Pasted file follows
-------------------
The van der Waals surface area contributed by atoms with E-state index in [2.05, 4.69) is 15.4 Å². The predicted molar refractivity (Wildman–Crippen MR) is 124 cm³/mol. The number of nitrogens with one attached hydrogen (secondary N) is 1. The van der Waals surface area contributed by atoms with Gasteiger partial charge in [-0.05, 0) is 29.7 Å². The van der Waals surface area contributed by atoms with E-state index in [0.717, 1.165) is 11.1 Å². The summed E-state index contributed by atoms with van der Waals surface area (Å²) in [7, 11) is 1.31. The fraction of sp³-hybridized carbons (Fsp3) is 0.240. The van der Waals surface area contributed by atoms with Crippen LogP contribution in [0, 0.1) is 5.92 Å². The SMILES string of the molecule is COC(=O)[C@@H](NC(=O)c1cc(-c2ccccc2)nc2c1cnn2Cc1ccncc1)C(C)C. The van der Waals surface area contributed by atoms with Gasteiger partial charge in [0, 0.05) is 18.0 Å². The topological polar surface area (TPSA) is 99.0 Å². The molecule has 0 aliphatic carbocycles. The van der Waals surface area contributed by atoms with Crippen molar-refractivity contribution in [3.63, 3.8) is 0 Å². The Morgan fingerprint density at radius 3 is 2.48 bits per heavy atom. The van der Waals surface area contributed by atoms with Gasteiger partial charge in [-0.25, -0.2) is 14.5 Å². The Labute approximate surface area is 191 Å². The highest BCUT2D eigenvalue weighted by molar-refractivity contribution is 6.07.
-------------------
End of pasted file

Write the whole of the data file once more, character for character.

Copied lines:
The van der Waals surface area contributed by atoms with E-state index in [2.05, 4.69) is 15.4 Å². The predicted molar refractivity (Wildman–Crippen MR) is 124 cm³/mol. The number of nitrogens with one attached hydrogen (secondary N) is 1. The van der Waals surface area contributed by atoms with Gasteiger partial charge in [-0.05, 0) is 29.7 Å². The van der Waals surface area contributed by atoms with E-state index in [0.717, 1.165) is 11.1 Å². The summed E-state index contributed by atoms with van der Waals surface area (Å²) in [7, 11) is 1.31. The fraction of sp³-hybridized carbons (Fsp3) is 0.240. The van der Waals surface area contributed by atoms with Crippen LogP contribution in [0, 0.1) is 5.92 Å². The SMILES string of the molecule is COC(=O)[C@@H](NC(=O)c1cc(-c2ccccc2)nc2c1cnn2Cc1ccncc1)C(C)C. The van der Waals surface area contributed by atoms with Gasteiger partial charge in [0, 0.05) is 18.0 Å². The topological polar surface area (TPSA) is 99.0 Å². The molecule has 0 aliphatic carbocycles. The van der Waals surface area contributed by atoms with Crippen molar-refractivity contribution in [3.63, 3.8) is 0 Å². The Morgan fingerprint density at radius 3 is 2.48 bits per heavy atom. The van der Waals surface area contributed by atoms with Gasteiger partial charge in [-0.25, -0.2) is 14.5 Å². The Labute approximate surface area is 191 Å². The highest BCUT2D eigenvalue weighted by molar-refractivity contribution is 6.07.